- "China's trains desperately overcrowded for Lunar New Year". Seattle Times. 22 January 2009.
- 2013年铁道统计公报 (in Chinese). National Railway Administration of the People's Republic of China. 10 April 2014. Archived from the original on 13 April 2014.
- 伍妍. "Rail system to grow by 4,000 km in 2018 - Chinadaily.com.cn". www.chinadaily.com.cn. Retrieved 21 February 2019.
- "Countries With the Most High Speed Rail". WorldAtlas. Retrieved 20 February 2019.
- "China Exclusive: Five bln trips made on China's bullet trains – Xinhua | English.news.cn". news.xinhuanet.com. Retrieved 24 October 2016.
- "China opens world's longest high-speed rail route". BBC. 26 December 2012. Retrieved 26 December 2012.
- "China boasts biggest high-speed rail network". Agence France-Presse via The Raw Story. 24 July 2011. Retrieved 24 April 2012.
- "Top ten fastest trains in the world" railway-technology.com 29 August 2013
- "China to let more cities build metro systems – Economic Information Daily". Reuters. 16 May 2016. Retrieved 24 October 2016.
- "China's Building Push Goes Underground". Wall Street Journal. 10 November 2013. Retrieved 16 November 2013.
- "Primed to be world leader". China Daily. 5 July 2013. Retrieved 18 November 2013.
- "Boeing Delivers Its 2,000th Airplane to China". finance.yahoo.com. Retrieved 21 February 2019.
- "China 'suffers worst flight delays'". BBC. 12 July 2013. Retrieved 12 July 2013.
- "Top 50 World Container Ports" World Shipping Council Archived 27 August 2013 at Archive-It Accessed 2 June 2014
- Hook, Leslie (14 May 2013). "China: High and dry: Water shortages put a brake on economic growth". Financial Times. Retrieved 15 May 2013.
- "Website of the Joint Monitoring Program for Water Supply and Sanitation" (PDF). JMP (WHO and UNICEF). Archived from the original (PDF) on 4 March 2016. Retrieved 14 February 2016.
- Global Water Intelligence:"New directions in Chinese wastewater", October 2010, p. 22, quoting the Ministry of Housing and Urban-Rural Development
- Wang, Yue (20 February 2014). "Chinese Minister Speaks Out Against South-North Water Diversion Project". Forbes Asia. Retrieved 9 March 2014.
- "Communiqué of the National Bureau of Statistics of People's Republic of China on Major Figures of the 2010 Population Census (No. 1)". National Bureau of Statistics of China. Retrieved 31 May 2015.
- "Population Growth Rate". CIA. Retrieved 29 September 2013.
- "The American Dream Is Alive. In China". The New York Times. 18 November 2018. ISSN 0362-4331. Retrieved 23 February 2019.
- Lahiri, Zheping Huang, Tripti; Lahiri, Zheping Huang, Tripti. "China's path out of poverty can never be repeated at scale by any other country". Quartz. Retrieved 23 February 2019.
- hermesauto (7 December 2018). "After 40 years, China aims to close chapter on poverty". The Straits Times. Retrieved 23 February 2019.
- "China Unemployment Rate [1999 - 2019] [Data & Charts]". www.ceicdata.com. Retrieved 23 February 2019.
- "China formalizes easing of one-child policy". USA Today. 28 December 2013.
- "Top legislature amends law to allow all couples to have two children". Xinhua News Agency. 27 December 2015.
- "The most surprising demographic crisis". The Economist. 5 May 2011. Retrieved 1 November 2011.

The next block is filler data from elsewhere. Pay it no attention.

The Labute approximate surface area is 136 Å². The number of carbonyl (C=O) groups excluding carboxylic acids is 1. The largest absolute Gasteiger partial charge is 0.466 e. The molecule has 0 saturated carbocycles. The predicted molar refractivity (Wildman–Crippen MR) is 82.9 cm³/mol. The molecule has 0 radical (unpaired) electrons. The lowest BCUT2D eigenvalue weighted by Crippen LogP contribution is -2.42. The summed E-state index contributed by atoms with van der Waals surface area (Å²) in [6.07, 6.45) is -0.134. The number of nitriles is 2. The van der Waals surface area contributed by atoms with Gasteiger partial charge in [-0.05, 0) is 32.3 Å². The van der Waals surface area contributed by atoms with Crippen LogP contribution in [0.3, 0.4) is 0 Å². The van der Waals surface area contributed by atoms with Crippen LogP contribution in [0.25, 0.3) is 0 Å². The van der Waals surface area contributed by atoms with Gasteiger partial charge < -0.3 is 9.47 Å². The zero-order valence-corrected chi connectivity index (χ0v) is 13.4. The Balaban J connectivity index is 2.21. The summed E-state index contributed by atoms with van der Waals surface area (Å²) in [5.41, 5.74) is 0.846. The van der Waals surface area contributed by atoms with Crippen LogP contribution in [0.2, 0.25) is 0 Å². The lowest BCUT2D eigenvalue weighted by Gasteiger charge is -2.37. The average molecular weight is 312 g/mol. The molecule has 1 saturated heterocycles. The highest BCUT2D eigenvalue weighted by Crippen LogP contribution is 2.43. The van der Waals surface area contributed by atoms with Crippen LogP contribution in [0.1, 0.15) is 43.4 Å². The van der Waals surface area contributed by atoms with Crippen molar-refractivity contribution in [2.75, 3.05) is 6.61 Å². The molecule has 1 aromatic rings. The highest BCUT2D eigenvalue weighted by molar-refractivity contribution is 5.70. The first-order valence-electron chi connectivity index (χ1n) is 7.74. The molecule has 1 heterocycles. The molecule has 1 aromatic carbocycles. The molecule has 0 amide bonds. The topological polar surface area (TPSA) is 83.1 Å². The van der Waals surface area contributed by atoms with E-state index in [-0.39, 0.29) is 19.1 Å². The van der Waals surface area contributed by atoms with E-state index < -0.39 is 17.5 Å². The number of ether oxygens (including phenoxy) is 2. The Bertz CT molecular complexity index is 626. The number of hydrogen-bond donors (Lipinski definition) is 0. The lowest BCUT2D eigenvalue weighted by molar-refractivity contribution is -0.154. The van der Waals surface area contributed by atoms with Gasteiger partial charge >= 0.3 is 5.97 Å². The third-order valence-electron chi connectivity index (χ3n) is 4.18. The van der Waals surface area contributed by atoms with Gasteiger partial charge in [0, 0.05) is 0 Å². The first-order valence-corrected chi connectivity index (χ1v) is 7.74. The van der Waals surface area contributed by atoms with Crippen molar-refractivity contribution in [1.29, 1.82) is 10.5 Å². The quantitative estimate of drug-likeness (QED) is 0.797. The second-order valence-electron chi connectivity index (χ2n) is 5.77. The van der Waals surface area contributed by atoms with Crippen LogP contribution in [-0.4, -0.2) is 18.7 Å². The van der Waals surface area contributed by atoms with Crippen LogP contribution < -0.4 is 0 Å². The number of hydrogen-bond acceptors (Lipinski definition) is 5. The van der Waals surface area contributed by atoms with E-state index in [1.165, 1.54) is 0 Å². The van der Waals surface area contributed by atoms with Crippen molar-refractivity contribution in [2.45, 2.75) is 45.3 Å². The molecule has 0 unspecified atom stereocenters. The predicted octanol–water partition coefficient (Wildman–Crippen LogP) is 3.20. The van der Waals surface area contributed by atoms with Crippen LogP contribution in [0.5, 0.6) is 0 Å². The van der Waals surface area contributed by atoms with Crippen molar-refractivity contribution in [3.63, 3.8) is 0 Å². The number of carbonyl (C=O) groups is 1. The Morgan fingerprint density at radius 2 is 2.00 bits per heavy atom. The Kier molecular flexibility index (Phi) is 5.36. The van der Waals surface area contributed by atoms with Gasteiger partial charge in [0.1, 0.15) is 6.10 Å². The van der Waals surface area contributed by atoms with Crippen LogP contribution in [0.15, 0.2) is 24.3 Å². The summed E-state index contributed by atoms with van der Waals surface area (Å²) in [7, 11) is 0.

- Feng, Wang; Yong, Cai; Gu, Baochang (2012). "Population, Policy, and Politics: How Will History Judge China's One-Child Policy?" (PDF). Population and Development Review. 38: 115–29. doi:10.1111/j.1728-4457.2013.00555.x.
- Whyte, Martin K.; Wang, Feng; Cai, Yong (2015). "Challenging Myths about China's One-Child Policy" (PDF). The China Journal.
- Goodkind, Daniel (2017). "The Astonishing Population Averted by China's Birth Restrictions: Estimates, Nightmares, and Reprogrammed Ambitions". Demography. 54 (4): 1375–1400. doi:10.1007/s13524-017-0595-x. PMID 28762036.
- Parry, Simon (9 January 2005). "Shortage of girls forces China to criminalize selective abortion". The Daily Telegraph. London. Retrieved 22 October 2012.
- "Chinese facing shortage of wives". BBC News. 12 January 2007. Retrieved 23 March 2009.
- "Chinese mainland gender ratios most balanced since 1950s: census data". Xinhua. 28 April 2011. Retrieved 20 October 2011.
- "The odds that you will give birth to a boy or girl depend on where in the world you live". Pew Research Center. 24 September 2013.
- Lilly, Amanda (7 July 2009). "A Guide to China's Ethnic Groups". Washington Post. Archived from the original on 9 December 2013.
- China's Geography: Globalization and the Dynamics of Political, Economic, and Social Change. Rowman & Littlefield Publishers. 2011. p. 102. ISBN 978-0-7425-6784-9.
- "Major Figures on Residents from Hong Kong, Macao and Taiwan and Foreigners Covered by 2010 Population Census". National Bureau of Statistics of China. 29 April 2011. Retrieved 31 May 2015.
- Languages of China – from Lewis, M. Paul (ed.), 2009. Ethnologue: Languages of the World, Sixteenth edition. Dallas, Tex.: SIL International.
- Kaplan, Robert B.; Richard B. Baldauf (2008). Language Planning and Policy in Asia: Japan, Nepal, Taiwan and Chinese characters. Multilingual Matters. p. 42. ISBN 978-1-84769-095-1.
- "Languages". 2005. Gov.cn. Retrieved 31 May 2015.
- Rough Guide Phrasebook: Mandarin Chinese. Rough Guides. 2011. p. 19. ISBN 978-1-4053-8884-9.